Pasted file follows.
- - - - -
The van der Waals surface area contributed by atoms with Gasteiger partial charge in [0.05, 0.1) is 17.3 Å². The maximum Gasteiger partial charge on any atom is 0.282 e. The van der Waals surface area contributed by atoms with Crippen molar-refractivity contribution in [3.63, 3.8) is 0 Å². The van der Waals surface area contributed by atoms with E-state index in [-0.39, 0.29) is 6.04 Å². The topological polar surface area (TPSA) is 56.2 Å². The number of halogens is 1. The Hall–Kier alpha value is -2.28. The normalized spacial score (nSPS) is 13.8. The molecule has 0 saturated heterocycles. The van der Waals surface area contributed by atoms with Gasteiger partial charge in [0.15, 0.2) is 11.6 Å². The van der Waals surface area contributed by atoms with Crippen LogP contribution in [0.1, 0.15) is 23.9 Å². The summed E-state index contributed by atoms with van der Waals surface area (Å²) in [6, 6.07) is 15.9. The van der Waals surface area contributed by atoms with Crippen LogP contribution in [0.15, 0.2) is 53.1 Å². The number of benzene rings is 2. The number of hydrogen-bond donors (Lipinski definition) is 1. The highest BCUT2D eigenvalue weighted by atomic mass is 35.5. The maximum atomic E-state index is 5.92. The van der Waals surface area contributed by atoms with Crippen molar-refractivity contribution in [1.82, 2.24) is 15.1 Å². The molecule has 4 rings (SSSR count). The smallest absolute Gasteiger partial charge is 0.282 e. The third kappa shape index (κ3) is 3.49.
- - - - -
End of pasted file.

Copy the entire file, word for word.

The van der Waals surface area contributed by atoms with Gasteiger partial charge in [0.05, 0.1) is 17.3 Å². The maximum Gasteiger partial charge on any atom is 0.282 e. The van der Waals surface area contributed by atoms with Crippen molar-refractivity contribution in [3.63, 3.8) is 0 Å². The van der Waals surface area contributed by atoms with E-state index in [-0.39, 0.29) is 6.04 Å². The topological polar surface area (TPSA) is 56.2 Å². The number of halogens is 1. The Hall–Kier alpha value is -2.28. The normalized spacial score (nSPS) is 13.8. The molecule has 0 saturated heterocycles. The van der Waals surface area contributed by atoms with Gasteiger partial charge in [0.15, 0.2) is 11.6 Å². The van der Waals surface area contributed by atoms with Crippen LogP contribution in [0.1, 0.15) is 23.9 Å². The summed E-state index contributed by atoms with van der Waals surface area (Å²) in [6, 6.07) is 15.9. The van der Waals surface area contributed by atoms with Crippen LogP contribution in [0.15, 0.2) is 53.1 Å². The number of benzene rings is 2. The number of hydrogen-bond donors (Lipinski definition) is 1. The highest BCUT2D eigenvalue weighted by atomic mass is 35.5. The maximum atomic E-state index is 5.92. The van der Waals surface area contributed by atoms with Crippen molar-refractivity contribution in [1.82, 2.24) is 15.1 Å². The molecule has 4 rings (SSSR count). The smallest absolute Gasteiger partial charge is 0.282 e. The third kappa shape index (κ3) is 3.49.